In this case, marketing started well before the product was on the drawing boards. Unlike its competitor, Research in Motion's BlackBerry, Treo was conceived as the "perfect wireless and e-mail device" and designed from the ground up to be that way, says Mr. Murray, who grew up outside Philadelphia and was a sprinter while attending Duke University.
That singleness of focus produced a phone so well-received that palmOne struggled initially to keep up with demand and has sold a total of 661,000 phones through August 2004.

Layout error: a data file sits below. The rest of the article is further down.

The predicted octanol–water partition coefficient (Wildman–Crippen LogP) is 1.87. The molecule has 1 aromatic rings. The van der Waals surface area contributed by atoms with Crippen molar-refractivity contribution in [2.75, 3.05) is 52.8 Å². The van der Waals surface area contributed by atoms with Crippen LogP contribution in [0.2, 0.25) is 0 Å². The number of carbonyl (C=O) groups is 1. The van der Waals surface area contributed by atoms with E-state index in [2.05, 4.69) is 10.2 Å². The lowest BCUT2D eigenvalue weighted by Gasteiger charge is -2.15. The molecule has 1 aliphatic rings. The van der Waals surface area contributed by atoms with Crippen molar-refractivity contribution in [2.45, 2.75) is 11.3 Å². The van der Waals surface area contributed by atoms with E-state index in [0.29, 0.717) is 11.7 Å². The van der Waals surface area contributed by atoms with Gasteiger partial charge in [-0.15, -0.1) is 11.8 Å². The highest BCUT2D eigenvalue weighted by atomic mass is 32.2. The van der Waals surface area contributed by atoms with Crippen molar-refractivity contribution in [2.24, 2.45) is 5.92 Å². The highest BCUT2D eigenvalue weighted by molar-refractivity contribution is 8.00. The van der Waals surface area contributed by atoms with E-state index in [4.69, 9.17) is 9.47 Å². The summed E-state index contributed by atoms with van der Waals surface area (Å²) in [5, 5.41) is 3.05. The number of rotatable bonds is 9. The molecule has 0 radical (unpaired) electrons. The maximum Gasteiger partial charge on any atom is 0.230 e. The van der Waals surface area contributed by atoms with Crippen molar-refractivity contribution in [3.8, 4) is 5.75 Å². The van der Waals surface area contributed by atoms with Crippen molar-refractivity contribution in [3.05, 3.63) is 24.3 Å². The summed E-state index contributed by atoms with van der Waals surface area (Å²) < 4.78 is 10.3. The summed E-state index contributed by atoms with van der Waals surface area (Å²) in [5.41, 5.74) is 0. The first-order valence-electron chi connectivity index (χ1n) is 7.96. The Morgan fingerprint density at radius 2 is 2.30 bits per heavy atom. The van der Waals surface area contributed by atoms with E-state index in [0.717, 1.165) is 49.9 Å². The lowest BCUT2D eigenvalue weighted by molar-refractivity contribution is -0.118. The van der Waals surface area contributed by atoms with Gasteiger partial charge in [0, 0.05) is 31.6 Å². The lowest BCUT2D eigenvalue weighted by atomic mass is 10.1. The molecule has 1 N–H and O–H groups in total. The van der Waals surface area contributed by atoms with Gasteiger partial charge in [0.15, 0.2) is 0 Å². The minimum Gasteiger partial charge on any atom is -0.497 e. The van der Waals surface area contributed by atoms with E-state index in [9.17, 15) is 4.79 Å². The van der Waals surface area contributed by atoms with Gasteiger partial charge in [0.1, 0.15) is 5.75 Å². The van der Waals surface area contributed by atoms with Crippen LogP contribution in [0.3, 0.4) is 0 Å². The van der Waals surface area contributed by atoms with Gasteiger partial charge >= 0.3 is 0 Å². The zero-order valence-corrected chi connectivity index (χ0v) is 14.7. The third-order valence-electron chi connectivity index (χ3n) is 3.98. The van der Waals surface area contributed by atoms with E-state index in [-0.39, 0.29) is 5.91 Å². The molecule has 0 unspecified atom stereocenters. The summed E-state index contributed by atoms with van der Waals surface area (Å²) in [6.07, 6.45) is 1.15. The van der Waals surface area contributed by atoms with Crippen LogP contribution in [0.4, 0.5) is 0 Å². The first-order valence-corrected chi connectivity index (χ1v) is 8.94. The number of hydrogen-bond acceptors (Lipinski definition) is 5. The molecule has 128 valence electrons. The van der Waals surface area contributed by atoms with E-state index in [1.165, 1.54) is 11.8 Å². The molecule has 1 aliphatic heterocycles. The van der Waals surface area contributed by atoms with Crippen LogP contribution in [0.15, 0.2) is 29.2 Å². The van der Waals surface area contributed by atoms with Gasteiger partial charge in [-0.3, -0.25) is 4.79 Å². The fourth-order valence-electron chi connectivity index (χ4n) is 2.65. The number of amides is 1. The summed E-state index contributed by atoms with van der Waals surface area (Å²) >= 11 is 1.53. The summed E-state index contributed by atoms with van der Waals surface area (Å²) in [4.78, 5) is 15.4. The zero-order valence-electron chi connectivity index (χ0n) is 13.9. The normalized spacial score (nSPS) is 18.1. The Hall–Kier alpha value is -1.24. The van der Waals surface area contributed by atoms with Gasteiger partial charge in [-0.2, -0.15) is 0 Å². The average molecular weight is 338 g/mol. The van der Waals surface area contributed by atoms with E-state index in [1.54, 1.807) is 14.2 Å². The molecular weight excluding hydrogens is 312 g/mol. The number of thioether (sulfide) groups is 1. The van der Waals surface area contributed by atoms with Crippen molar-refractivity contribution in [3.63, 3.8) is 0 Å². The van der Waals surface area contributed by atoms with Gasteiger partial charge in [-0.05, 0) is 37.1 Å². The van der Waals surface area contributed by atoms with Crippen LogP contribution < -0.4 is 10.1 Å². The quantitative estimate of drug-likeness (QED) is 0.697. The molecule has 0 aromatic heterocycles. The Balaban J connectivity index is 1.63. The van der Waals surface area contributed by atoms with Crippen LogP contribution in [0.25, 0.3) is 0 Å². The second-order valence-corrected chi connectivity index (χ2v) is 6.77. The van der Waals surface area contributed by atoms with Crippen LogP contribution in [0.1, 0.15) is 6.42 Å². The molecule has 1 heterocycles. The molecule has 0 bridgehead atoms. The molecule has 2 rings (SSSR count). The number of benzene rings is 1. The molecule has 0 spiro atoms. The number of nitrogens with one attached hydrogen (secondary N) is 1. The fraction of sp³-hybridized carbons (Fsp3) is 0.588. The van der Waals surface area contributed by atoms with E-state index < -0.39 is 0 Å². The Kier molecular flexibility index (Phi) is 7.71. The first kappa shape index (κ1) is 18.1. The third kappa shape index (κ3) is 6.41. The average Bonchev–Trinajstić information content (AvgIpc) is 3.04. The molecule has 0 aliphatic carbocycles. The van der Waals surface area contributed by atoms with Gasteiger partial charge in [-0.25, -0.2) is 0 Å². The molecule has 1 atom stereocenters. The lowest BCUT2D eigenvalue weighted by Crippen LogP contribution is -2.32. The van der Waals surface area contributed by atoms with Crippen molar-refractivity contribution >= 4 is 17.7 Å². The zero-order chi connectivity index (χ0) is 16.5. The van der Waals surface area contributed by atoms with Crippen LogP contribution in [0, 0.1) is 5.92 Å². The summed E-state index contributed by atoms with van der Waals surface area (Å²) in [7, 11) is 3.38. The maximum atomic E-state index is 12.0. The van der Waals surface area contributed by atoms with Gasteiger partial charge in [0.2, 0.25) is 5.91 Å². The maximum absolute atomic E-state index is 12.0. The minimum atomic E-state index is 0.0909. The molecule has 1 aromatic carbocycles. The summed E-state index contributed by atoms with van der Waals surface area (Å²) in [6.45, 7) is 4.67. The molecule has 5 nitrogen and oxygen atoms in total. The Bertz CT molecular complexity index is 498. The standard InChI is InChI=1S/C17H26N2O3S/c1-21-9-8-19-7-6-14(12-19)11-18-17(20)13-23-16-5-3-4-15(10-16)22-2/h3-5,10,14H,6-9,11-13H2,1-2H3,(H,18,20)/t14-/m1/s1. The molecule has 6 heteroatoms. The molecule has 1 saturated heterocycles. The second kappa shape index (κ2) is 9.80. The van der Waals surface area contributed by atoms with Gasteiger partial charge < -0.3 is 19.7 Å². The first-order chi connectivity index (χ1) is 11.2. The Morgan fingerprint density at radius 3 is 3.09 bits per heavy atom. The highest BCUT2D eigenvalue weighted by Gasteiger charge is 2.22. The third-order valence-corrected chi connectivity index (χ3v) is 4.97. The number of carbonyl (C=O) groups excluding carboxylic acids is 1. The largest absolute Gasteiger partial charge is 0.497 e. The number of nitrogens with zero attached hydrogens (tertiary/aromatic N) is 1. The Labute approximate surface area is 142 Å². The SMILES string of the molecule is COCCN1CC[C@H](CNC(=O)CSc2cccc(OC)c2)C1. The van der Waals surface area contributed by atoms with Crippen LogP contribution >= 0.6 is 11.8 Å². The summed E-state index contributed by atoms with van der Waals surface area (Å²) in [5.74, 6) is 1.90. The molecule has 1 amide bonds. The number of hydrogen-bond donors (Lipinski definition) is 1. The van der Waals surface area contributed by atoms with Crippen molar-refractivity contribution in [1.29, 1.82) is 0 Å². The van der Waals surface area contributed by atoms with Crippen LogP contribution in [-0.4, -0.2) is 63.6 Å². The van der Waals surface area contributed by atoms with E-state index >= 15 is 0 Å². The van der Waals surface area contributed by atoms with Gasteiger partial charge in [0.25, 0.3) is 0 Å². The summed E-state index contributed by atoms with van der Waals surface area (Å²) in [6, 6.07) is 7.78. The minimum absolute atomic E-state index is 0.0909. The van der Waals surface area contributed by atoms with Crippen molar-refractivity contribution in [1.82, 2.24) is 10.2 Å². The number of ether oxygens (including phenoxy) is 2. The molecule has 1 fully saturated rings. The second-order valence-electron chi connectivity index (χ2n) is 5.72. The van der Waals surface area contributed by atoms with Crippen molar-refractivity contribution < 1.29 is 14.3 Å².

At the same time, even before Treo hit the market, palmOne decided to make the airport its marketing beachhead.
In addition to in-flight magazine ads with a cutout of a Treo to show how easily it fits into the palm of the hand, Treo set up small retail stores at four airports where travelers were picking up the $500 phone as an impulse buy, Mr. Murray says. San Francisco agency AKQA created ads focusing on the business traveler.
After a streak with white-hot sales, and now with a bevy of accessories such as leather and other types of personalized cases, Treo is available at most major cell phone service providers.
Mr. Murray says that the Treo generates twice as much in revenue as competing products.
Now, his challenge is the second stage in Treo's marketing cycle: expanding it beyond the business base as its competitors launch new products such as the iPaq 6315 (Hewlett-Packard) and 6300 (Nokia).